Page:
Wells Fargo Must Pay Missouri Woman $77M Over Mismanagement Of Trust Funds
The lawsuit has been ongoing; Morriss filed the suit back in early 2012. According to court papers, she claims the bank breached its fiduciary responsibility by not fully disclosing financial transactions in two family trusts that lost money.
Not only was Morriss left in the dark by the bank but she was deceived by her own son. She was a beneficiary and co-trustee on both trusts with her son, venture capitalist B. Douglas Morris. Morris is currently serving five years in federal prison for tax evasion. He helped raise, through his venture and other companies, tens of millions of dollars in private equity and venture capital funds. That was until the companies he led filed for bankruptcy in January 2012. Morris listed more than $35 million in debts.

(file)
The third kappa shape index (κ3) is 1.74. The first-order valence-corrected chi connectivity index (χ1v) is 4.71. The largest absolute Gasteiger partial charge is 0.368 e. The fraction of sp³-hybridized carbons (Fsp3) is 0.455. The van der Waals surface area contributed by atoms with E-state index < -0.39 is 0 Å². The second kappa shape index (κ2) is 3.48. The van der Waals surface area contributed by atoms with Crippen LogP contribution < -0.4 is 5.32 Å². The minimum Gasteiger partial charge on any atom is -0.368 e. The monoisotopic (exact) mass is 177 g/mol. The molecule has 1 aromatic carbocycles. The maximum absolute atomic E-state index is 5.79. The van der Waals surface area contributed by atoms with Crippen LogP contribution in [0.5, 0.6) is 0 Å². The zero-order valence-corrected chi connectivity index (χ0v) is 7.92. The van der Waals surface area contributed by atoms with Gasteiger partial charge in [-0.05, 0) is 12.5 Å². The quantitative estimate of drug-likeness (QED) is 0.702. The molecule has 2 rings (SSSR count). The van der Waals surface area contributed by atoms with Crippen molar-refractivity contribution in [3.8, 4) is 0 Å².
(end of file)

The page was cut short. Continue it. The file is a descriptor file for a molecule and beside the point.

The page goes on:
But Morriss says she didn’t learn her trust accounts had been wiped out until late 2011. She was shocked to discover this when her credit card was declined at Neiman Marcus.
“Her lawsuit alleged that funds in both trusts were wrongfully pledged as collateral for risky business ventures — something she became aware of after the U.S. Securities and Exchange Commission accused her son of defrauding investors in January 2012,” reports Yahoo.
The jury award includes more than $45 million in actual damages and nearly $32 million in punitive damages related to one of the trusts. Later this month, there will be another hearing on damages related to the second trust.
Wells Fargo says it’s weighing its legal options and whether or not it will appeal.